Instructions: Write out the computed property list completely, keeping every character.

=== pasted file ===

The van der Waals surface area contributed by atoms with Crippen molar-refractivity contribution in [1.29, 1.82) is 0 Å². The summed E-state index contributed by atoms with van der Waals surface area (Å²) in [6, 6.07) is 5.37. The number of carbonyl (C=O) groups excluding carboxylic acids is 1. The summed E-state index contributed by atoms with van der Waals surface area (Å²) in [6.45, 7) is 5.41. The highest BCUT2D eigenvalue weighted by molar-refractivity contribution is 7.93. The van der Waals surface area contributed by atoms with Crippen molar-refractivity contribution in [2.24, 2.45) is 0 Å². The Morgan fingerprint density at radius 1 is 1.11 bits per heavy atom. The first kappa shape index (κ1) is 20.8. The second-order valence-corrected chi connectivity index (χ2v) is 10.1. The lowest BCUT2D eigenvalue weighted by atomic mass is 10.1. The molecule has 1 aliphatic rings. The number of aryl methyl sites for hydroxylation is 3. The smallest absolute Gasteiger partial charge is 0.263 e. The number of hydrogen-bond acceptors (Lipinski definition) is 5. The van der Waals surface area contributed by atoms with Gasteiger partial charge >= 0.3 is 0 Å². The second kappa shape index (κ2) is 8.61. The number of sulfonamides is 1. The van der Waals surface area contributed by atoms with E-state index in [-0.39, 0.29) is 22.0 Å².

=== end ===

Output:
The van der Waals surface area contributed by atoms with Crippen molar-refractivity contribution in [1.29, 1.82) is 0 Å². The summed E-state index contributed by atoms with van der Waals surface area (Å²) in [6, 6.07) is 5.37. The number of carbonyl (C=O) groups excluding carboxylic acids is 1. The summed E-state index contributed by atoms with van der Waals surface area (Å²) in [6.45, 7) is 5.41. The highest BCUT2D eigenvalue weighted by molar-refractivity contribution is 7.93. The van der Waals surface area contributed by atoms with Crippen molar-refractivity contribution in [2.24, 2.45) is 0 Å². The Morgan fingerprint density at radius 1 is 1.11 bits per heavy atom. The first kappa shape index (κ1) is 20.8. The second-order valence-corrected chi connectivity index (χ2v) is 10.1. The lowest BCUT2D eigenvalue weighted by atomic mass is 10.1. The molecule has 1 aliphatic rings. The number of aryl methyl sites for hydroxylation is 3. The smallest absolute Gasteiger partial charge is 0.263 e. The number of hydrogen-bond acceptors (Lipinski definition) is 5. The van der Waals surface area contributed by atoms with Gasteiger partial charge >= 0.3 is 0 Å². The second kappa shape index (κ2) is 8.61. The number of sulfonamides is 1. The van der Waals surface area contributed by atoms with E-state index in [-0.39, 0.29) is 22.0 Å².